Herd Health and Biosecurity: Ensuring Animal Health and Safety

Customized Nutrition

Our nutritionists take great care to develop up to 15 different proprietary grain-based diets to provide the energy, protein, fatty acids, minerals and vitamins pigs need to stay healthy and strong. Special mixes of vitamins and minerals are tailored to each stage of pig growth. These mixes help keep the pigs healthy, reducing the need for medications, while producing nutrient-rich pork with better color and texture.

Our Barns

Our barns are designed to provide our pigs with comfortable living conditions and protect them from injury and illness. The barns keep the pigs cool in the summer and warm in the winter by preventing exposure to extreme temperature swings. They receive fresh air through natural and power ventilation that helps eliminate heat, humidity and any ammonia build-up. Their manure is regularly flushed from the barns to improve air quality and reduce disease.

Watch as Dr. Rebecca Robbins, a swine veterinarian, gives you a tour of a Seaboard Foods sow barn. You’ll learn how farm employees are trained to tell when a pig is comfortable and what works better for the animals. You’ll see both the individual pens (also called gestation stalls) and open pen housing (also called group pens) we use at Seaboard Foods.

Disease Diagnosis and Treatment

We are dedicated to raising healthy pigs, so we can deliver wholesome pork to our families and yours. Our veterinary team, in combination with the production animal care team, use a wide range of tools and skills to monitor the health status of the pigs. Every day trained farm animal caretakers observe the animals for health and veterinarians visit the farms regularly to assess the health and condition of the animals, too.

Diagnostic monitoring and testing is conducted to ensure current health plans are appropriate and when there is a sudden change to the health status of farm sites. The veterinary team regularly consults with diagnosticians at industry-leading diagnostic laboratories to understand developing swine disease issues and new testing opportunities. The veterinary and production team also uses production records and KPI (Key Performance Indicator) charts to monitor the growth and health of the herds over time.

Biosecurity protocols, vaccination programs, animal flow management, hygiene, and antibiotics (when needed) are used in concert to develop an up-to-date and comprehensive herd health plan.

Watch as Seaboard Foods’ lead veterinarian, Dr. Luc Dufresne, explains how antibiotics are used as one part of a total care plan to raise healthy pigs. You’ll also hear from Dr. Rob Elder, our director of HACCP, food safety, regulatory compliance, who will discuss the safeguards in place to ensure safe, wholesome pork.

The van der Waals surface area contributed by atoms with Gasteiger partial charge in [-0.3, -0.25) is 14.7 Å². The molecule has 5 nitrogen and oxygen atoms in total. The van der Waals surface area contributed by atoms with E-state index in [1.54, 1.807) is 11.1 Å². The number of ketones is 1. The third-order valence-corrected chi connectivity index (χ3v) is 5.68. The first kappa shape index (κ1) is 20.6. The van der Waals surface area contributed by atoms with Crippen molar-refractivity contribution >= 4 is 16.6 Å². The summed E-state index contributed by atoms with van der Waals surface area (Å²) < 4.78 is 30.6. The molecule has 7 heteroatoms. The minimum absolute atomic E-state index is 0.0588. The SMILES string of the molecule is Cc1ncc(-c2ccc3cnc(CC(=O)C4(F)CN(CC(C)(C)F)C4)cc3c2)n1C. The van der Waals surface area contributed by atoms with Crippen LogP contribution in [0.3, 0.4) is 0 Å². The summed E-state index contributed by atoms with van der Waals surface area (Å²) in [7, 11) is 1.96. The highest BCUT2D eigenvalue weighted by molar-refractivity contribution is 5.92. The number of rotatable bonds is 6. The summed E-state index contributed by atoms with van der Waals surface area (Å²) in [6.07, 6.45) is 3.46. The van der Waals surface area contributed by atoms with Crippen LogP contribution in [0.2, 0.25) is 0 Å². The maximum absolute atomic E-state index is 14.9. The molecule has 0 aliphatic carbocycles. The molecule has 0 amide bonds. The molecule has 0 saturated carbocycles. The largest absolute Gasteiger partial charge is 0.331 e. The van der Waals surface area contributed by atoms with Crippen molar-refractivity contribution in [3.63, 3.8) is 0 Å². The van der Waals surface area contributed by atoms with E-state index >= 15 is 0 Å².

Animal Care Practices

Our practices are performed to enhance each of our pigs' daily well-being, reduce potential discomfort while improving the taste and texture of our products.

  • Tail Docking - Research indicates that if tails are left intact as pigs grow, severe tail biting, a cannibalistic behavior, increases leading to injury and potential suffering. Tail docking remains an essential practice to improve long-term animal welfare and livability of growing pigs. Pig tails are docked to one-half inch at one to three days of age. The procedure includes a care taker administering pain medication to minimize discomfort and to help prevent infection. The procedure is effective and piglets quickly resume normal activiity.
  • Castration - To provide consumers with the best-tasting and highest quality pork, castration is performed at one to five days of age. Research indicates pain behaviors in piglets at this young age are lessened compared to older piglets. Sharp, disinfected knives are used to make the incision during castration followed by a pain medication to reduce discomfort.
  • Euthanasia - When treatment fails or the animal does not respond to care and treatment in a timely manner, trained farm employees use euthanasia to prevent animal suffering. Seaboard Foods does not allow the use of blunt force trauma to euthanize any of our animals. Pigs less than three weeks of age are euthanized using a carbon dioxide chamber. This is the preferred method for nursery pigs with captive bolt as the secondary method. All finisher pigs, sows and boars are euthanized using captive bolt that is appropriate for the animal's size.

Barn Location and Cleanliness

Different types of barns are used and located separately to help reduce disease as well as keep the pigs comfortable. We thoroughly clean and sanitize the barns after each group of pigs is moved out to prevent disease transmission. In addition, to keep our pigs healthy, our employees follow proper protocols of showering and utilizing dedicated clothing before entering and exiting the farms.